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Iron deficient anemia affects 38% of pregnant women around the world and is clearly one of the reasons prenatal iron supplements are recommended. Researchers in this systematic review and meta-analysis analyzed 48 randomized trials of iron supplementation, involving 17,793 women and 44 cohort studies of maternal anemia and birth outcomes involving 2 million women.

Iron supplementation was associated with a significant reduction in risk for low birth weight in the randomized trials. However, iron supplementation did not have a significant effect on the risk for preterm birth or small for gestational age births. In the other studies, first or second trimester iron deficient anemia was associated with significantly higher risk for babies with low birth weight.

clip_image002Commentary: Iron deficient anemia is one of the simplest conditions to test for and diagnose, and simple and inexpensive to treat. It should especially be treated during pregnancy due to the potential impact on the birth weight, size, and preterm births. There are of course other key supplements that determine a healthy pregnancy, developing fetus and infant. These include, but are not limited to folic acid, omega-3 fatty acids from fish oil, probiotics, and more. Some women will acquire nausea from iron supplements. This can often be mitigated by taking iron in some different forms that are easier on the digestive tract including iron aspartate, ferrous succinate and ferrous fumarate. In addition, taking the iron with vitamin C enhances iron absorption and taking iron with food tends to minimize or even bypass nausea, constipation, or gas, a frequent occurrence with iron supplements.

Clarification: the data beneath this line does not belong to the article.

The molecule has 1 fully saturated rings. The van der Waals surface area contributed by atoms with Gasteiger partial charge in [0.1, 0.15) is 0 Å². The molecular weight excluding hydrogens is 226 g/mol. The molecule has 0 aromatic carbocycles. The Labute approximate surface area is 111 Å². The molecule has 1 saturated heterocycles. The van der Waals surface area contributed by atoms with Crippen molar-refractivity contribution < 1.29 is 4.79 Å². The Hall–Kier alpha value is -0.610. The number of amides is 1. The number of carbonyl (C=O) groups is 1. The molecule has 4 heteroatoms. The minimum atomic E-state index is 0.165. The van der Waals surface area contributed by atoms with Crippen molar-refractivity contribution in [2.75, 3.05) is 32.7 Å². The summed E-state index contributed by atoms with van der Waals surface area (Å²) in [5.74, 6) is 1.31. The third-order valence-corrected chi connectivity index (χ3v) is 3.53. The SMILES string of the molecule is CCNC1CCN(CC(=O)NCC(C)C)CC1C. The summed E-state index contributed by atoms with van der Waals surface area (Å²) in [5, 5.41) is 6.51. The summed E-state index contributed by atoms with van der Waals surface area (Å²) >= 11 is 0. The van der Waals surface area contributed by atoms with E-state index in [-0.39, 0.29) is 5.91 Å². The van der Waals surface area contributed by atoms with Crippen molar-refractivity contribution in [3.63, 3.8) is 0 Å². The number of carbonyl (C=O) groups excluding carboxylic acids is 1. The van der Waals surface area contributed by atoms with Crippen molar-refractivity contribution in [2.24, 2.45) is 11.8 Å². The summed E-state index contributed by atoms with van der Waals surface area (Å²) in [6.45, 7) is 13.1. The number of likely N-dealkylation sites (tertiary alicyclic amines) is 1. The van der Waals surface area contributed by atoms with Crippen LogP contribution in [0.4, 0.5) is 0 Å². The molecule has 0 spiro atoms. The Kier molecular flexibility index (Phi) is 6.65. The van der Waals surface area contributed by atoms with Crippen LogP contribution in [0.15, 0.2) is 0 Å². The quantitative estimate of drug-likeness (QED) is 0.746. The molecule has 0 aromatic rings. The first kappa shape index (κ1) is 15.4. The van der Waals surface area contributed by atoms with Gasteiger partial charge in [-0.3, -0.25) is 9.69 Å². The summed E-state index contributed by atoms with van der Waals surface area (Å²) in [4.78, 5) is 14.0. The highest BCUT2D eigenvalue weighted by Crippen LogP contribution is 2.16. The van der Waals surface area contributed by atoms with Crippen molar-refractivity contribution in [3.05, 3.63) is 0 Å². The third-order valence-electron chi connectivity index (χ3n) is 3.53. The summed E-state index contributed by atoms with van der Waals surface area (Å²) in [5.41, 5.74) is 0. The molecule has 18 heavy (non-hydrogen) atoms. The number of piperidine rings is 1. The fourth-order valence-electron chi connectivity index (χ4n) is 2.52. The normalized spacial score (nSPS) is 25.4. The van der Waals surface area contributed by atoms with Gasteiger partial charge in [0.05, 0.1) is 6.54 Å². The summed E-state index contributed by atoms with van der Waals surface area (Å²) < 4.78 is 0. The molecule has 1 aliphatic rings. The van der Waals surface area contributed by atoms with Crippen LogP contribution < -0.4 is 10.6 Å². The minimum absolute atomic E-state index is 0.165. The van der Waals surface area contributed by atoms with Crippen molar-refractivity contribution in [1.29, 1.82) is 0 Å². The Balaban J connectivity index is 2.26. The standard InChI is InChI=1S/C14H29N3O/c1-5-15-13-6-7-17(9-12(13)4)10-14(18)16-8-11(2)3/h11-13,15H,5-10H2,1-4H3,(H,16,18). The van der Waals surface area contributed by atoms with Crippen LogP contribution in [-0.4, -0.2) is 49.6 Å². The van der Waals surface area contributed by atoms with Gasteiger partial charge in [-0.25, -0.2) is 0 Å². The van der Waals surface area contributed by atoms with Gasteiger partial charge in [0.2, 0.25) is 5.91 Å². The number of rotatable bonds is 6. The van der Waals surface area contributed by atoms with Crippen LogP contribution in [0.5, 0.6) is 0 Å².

Reference

Haider B, et al. Anaemia, prenatal iron use, and risk of adverse pregnancy outcomes: Systematic review and meta-analysis. BMJ 2013 June 21:346.

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